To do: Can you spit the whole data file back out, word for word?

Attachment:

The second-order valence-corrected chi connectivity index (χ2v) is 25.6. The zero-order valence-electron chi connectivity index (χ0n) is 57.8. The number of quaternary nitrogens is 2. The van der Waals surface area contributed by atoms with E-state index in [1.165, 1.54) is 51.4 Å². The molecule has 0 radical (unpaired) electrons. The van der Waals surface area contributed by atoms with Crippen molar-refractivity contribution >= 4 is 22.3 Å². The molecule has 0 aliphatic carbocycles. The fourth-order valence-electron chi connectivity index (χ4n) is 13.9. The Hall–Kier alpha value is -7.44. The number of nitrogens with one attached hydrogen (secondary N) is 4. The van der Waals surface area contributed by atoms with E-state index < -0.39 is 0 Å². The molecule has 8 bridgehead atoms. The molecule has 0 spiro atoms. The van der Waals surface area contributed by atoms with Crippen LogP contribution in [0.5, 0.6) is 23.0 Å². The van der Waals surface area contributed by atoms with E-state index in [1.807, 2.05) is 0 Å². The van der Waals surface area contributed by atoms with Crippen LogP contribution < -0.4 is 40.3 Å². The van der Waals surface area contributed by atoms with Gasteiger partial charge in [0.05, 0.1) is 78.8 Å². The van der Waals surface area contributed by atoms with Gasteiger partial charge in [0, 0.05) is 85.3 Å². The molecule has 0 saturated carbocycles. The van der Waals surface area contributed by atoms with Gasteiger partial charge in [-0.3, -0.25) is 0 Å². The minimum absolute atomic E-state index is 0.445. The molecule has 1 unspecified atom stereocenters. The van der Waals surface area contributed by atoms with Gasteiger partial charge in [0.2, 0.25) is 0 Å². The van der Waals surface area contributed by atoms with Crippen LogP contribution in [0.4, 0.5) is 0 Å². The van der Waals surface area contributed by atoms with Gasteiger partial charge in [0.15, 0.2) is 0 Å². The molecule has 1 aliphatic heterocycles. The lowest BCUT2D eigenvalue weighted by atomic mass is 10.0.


The second-order valence-corrected chi connectivity index (χ2v) is 25.6. The zero-order valence-electron chi connectivity index (χ0n) is 57.8. The number of quaternary nitrogens is 2. The van der Waals surface area contributed by atoms with E-state index in [1.165, 1.54) is 51.4 Å². The molecule has 0 radical (unpaired) electrons. The van der Waals surface area contributed by atoms with Crippen molar-refractivity contribution >= 4 is 22.3 Å². The molecule has 0 aliphatic carbocycles. The fourth-order valence-electron chi connectivity index (χ4n) is 13.9. The Hall–Kier alpha value is -7.44. The number of nitrogens with one attached hydrogen (secondary N) is 4. The van der Waals surface area contributed by atoms with E-state index < -0.39 is 0 Å². The molecule has 8 bridgehead atoms. The molecule has 0 spiro atoms. The van der Waals surface area contributed by atoms with Crippen LogP contribution in [0.5, 0.6) is 23.0 Å². The van der Waals surface area contributed by atoms with E-state index in [1.807, 2.05) is 0 Å². The van der Waals surface area contributed by atoms with Crippen LogP contribution < -0.4 is 40.3 Å². The van der Waals surface area contributed by atoms with Gasteiger partial charge in [0.05, 0.1) is 78.8 Å². The van der Waals surface area contributed by atoms with Gasteiger partial charge in [0, 0.05) is 85.3 Å². The molecule has 0 saturated carbocycles. The van der Waals surface area contributed by atoms with Gasteiger partial charge in [-0.3, -0.25) is 0 Å². The minimum absolute atomic E-state index is 0.445. The molecule has 1 unspecified atom stereocenters. The van der Waals surface area contributed by atoms with Gasteiger partial charge in [0.2, 0.25) is 0 Å². The van der Waals surface area contributed by atoms with Crippen LogP contribution in [0.4, 0.5) is 0 Å². The van der Waals surface area contributed by atoms with Gasteiger partial charge in [0.15, 0.2) is 0 Å². The molecule has 1 aliphatic heterocycles. The lowest BCUT2D eigenvalue weighted by atomic mass is 10.0.